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Haaretz publisher Amos Schocken's essay in last Friday's paper ("The necessary elimination of democracy," November 25 ) represents a contrived attempt to shoehorn current events to fit pet theories long endorsed by the Israeli left.

The left has consistently argued that if the settlement project over the Green Line was maintained, its baleful influence would eventually seep back within the Green Line and contaminate Israeli democracy. As the Israeli government per Schocken is merely the cat's paw of Gush Emunim, the settler movement, it has endorsed the current legislative campaign and its three major thrusts: preventing foreign meddling via politicized NGOs; restoring the Supreme Court to the relative judicial restraint that characterized it before the Likud took power in 1977; and redressing the balance between the press and the victims of press libel.

Having taken the thoroughbred endangered democracy hobby horse for a canter, Schocken also trots out two venerable nags: the assassination of Yitzhak Rabin, which he says abruptly terminated a process that would have extricated Israel from its descent into dictatorship and apartheid; and, the fact that Israel paid for abandoning the "Rabin legacy" by sustaining aggravated isolation and helplessness when confronting the Iranian nuclear program.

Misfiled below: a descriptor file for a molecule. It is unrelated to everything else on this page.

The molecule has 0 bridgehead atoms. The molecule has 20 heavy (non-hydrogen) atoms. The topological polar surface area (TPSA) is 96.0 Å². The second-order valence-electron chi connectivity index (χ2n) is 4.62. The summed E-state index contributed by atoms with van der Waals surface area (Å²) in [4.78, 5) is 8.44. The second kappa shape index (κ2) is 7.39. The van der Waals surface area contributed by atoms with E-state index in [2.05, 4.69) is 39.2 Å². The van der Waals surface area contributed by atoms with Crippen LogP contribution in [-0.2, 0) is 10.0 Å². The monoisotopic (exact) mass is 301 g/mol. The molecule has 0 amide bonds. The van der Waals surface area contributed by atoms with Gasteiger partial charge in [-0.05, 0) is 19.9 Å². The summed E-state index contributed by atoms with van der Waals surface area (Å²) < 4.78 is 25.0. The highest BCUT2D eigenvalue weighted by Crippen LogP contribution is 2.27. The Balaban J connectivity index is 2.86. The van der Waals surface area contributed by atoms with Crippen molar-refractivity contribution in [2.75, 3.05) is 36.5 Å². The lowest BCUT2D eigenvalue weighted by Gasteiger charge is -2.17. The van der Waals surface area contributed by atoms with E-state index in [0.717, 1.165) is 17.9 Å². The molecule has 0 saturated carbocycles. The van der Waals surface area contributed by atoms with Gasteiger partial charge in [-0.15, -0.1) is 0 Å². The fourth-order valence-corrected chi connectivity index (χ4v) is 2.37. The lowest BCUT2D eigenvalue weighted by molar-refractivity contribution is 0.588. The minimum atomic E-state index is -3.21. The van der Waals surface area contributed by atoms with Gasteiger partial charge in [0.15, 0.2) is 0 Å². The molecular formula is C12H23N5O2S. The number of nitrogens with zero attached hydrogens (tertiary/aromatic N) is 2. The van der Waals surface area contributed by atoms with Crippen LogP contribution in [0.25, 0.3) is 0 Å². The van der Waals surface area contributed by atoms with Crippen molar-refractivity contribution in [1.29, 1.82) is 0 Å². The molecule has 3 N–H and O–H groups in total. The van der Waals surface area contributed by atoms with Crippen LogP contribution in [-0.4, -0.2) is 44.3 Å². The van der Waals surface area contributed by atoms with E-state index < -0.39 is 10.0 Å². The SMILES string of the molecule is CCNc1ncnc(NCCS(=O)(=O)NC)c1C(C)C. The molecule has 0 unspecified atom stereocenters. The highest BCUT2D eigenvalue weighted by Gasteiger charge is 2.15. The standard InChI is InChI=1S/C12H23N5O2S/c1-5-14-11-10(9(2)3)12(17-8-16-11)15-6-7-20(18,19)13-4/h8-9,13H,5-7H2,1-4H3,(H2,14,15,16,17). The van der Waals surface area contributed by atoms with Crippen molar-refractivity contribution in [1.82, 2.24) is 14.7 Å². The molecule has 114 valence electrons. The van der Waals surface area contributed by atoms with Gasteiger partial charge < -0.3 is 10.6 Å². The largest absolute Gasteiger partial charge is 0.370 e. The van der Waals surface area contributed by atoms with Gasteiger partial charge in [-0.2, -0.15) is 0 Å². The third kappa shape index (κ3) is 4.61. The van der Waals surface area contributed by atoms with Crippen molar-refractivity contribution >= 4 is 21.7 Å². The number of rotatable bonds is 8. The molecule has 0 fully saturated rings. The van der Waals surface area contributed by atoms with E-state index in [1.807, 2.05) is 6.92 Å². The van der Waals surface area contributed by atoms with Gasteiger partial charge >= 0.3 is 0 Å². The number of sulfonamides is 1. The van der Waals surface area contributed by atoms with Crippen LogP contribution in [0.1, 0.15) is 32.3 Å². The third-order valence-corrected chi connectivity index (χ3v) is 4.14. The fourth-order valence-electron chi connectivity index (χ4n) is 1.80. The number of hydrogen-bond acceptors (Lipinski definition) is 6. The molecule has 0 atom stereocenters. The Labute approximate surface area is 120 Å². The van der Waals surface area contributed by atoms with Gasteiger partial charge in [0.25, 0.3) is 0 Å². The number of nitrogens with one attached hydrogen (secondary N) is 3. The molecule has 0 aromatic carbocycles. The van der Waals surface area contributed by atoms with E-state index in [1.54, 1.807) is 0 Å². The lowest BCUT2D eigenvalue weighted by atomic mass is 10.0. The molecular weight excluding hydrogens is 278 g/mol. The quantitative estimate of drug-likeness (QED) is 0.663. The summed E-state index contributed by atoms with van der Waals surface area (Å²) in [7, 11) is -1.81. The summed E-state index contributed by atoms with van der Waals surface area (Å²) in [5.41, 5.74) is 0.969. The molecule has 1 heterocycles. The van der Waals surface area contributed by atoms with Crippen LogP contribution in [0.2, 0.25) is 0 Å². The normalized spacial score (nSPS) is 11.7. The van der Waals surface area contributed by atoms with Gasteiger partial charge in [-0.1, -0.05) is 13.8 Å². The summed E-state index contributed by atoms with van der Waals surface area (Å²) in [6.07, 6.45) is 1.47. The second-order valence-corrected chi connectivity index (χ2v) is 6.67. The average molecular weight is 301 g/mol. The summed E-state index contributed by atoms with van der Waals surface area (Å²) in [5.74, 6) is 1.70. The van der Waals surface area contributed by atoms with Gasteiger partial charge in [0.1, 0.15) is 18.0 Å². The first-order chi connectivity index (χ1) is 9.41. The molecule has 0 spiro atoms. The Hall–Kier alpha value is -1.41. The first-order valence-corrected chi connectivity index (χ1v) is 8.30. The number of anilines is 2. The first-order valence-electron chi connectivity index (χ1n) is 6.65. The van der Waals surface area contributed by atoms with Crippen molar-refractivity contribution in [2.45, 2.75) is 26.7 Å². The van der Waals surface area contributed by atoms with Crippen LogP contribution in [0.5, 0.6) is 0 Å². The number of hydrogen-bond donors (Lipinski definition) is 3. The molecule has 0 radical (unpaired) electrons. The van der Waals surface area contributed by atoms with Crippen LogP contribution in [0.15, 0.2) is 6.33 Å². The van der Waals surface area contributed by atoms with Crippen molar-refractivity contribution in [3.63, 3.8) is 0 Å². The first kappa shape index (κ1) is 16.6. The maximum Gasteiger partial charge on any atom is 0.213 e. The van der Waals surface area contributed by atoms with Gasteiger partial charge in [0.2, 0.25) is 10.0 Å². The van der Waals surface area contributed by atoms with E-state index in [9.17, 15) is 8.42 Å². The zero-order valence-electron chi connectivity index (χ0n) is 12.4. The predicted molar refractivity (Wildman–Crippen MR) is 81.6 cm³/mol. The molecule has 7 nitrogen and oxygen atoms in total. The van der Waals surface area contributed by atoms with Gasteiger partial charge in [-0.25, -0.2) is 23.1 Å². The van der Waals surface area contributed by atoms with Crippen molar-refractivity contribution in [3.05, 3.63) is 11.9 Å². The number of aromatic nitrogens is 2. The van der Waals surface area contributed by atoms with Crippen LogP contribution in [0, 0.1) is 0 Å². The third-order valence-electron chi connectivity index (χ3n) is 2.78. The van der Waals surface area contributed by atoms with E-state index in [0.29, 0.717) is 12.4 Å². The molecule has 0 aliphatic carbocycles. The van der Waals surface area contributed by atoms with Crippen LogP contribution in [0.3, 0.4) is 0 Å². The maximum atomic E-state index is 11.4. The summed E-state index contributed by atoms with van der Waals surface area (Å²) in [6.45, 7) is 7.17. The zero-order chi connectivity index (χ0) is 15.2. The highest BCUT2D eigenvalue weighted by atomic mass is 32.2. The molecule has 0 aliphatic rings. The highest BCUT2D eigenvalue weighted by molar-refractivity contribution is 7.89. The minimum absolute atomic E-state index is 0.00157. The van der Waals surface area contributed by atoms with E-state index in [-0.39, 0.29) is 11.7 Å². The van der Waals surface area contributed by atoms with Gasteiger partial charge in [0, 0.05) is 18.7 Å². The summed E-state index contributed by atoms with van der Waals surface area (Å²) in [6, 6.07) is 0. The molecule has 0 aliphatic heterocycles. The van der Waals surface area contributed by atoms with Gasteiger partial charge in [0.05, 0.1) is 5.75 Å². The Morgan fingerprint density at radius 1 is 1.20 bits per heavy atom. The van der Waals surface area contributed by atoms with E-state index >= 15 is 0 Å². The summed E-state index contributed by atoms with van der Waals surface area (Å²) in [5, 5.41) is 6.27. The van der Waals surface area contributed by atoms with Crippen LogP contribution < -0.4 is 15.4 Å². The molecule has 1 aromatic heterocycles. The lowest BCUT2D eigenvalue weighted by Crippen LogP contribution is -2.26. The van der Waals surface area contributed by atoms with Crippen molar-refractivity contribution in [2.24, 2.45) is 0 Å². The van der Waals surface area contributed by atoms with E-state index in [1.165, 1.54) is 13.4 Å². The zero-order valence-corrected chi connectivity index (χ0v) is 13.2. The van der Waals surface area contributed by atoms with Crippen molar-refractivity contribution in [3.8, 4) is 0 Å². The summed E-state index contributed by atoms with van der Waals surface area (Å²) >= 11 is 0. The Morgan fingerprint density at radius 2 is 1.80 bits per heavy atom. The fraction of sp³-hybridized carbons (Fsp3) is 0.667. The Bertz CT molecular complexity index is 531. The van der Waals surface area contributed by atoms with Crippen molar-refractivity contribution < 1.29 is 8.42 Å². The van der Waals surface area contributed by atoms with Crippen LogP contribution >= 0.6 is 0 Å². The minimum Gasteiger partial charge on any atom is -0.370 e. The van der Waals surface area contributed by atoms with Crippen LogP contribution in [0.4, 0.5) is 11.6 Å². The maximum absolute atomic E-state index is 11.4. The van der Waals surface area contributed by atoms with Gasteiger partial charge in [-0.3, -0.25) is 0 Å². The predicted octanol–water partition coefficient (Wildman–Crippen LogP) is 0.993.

Schocken's major thrust recalls the old joke about the Jew who voraciously consumed the anti-Semitic press. When pressed to explain his perverse delight, the Jew replied that he enjoyed discovering that Jews wielded such power. The settlement movement can similarly only dream of the power Amos Schocken attributes to it.

Had Schocken made this argument in 1980 rather than 2011, he would have still have been wrong but less wildly implausible. Then, the settlement movement was at its zenith, after Menachem Begin's ascent to power in 1977 and his festive promise of many Elon Morehs (the flagship settlement nucleus of the long-deceased Gush Emunim that Schocken resurrects from the dead in his opinion piece ). In their period of peak power, both the Begin government and Gush Emunim acquiesced to the Supreme Court, which then enjoyed a better reputation for impartiality, in its ruling on the 1979 Elon Moreh case, in which it mandated the evacuation of a settlement built on private land without convincing security justification.

Ever since, the settlement movement has been in retreat, rather than steadily accumulating power, as Schocken argues. Jewish communities are now confined to the "pale of settlement" carved out in the 1980s, and building has effectively been frozen by the Netanyahu government to the extent that an announcement of construction in Efrat (deep in the consensus settlement blocs ) or even Jerusalem arouses attention. Conversely, Arab construction continues without any restrictions, with the new Palestinian city of Rawabi providing convincing testimony.